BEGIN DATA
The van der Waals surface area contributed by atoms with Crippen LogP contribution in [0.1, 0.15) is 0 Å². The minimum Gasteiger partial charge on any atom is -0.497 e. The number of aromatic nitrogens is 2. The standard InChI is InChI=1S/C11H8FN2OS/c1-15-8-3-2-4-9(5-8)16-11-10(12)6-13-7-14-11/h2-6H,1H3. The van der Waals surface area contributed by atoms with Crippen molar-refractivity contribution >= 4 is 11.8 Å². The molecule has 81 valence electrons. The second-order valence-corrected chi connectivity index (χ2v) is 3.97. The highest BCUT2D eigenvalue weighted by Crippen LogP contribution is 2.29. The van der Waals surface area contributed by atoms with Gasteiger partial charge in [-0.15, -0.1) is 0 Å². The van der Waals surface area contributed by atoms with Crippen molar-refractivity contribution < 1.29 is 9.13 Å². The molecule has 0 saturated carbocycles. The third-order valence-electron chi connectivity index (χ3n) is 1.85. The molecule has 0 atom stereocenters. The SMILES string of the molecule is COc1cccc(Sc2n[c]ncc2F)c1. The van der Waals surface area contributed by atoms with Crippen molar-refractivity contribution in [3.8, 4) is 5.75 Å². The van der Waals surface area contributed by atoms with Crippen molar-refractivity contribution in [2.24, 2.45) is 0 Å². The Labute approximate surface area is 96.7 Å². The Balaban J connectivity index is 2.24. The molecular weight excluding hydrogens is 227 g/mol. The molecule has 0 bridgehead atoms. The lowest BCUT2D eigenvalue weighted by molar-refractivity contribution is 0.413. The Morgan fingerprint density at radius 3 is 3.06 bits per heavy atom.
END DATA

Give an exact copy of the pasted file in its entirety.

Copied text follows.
The van der Waals surface area contributed by atoms with Crippen LogP contribution in [0.1, 0.15) is 0 Å². The minimum Gasteiger partial charge on any atom is -0.497 e. The number of aromatic nitrogens is 2. The standard InChI is InChI=1S/C11H8FN2OS/c1-15-8-3-2-4-9(5-8)16-11-10(12)6-13-7-14-11/h2-6H,1H3. The van der Waals surface area contributed by atoms with Crippen molar-refractivity contribution >= 4 is 11.8 Å². The molecule has 81 valence electrons. The second-order valence-corrected chi connectivity index (χ2v) is 3.97. The highest BCUT2D eigenvalue weighted by Crippen LogP contribution is 2.29. The van der Waals surface area contributed by atoms with Gasteiger partial charge in [-0.15, -0.1) is 0 Å². The van der Waals surface area contributed by atoms with Crippen molar-refractivity contribution < 1.29 is 9.13 Å². The molecule has 0 saturated carbocycles. The third-order valence-electron chi connectivity index (χ3n) is 1.85. The molecule has 0 atom stereocenters. The SMILES string of the molecule is COc1cccc(Sc2n[c]ncc2F)c1. The van der Waals surface area contributed by atoms with Crippen molar-refractivity contribution in [3.8, 4) is 5.75 Å². The van der Waals surface area contributed by atoms with Crippen molar-refractivity contribution in [2.24, 2.45) is 0 Å². The Labute approximate surface area is 96.7 Å². The Balaban J connectivity index is 2.24. The molecular weight excluding hydrogens is 227 g/mol. The molecule has 0 bridgehead atoms. The lowest BCUT2D eigenvalue weighted by molar-refractivity contribution is 0.413. The Morgan fingerprint density at radius 3 is 3.06 bits per heavy atom.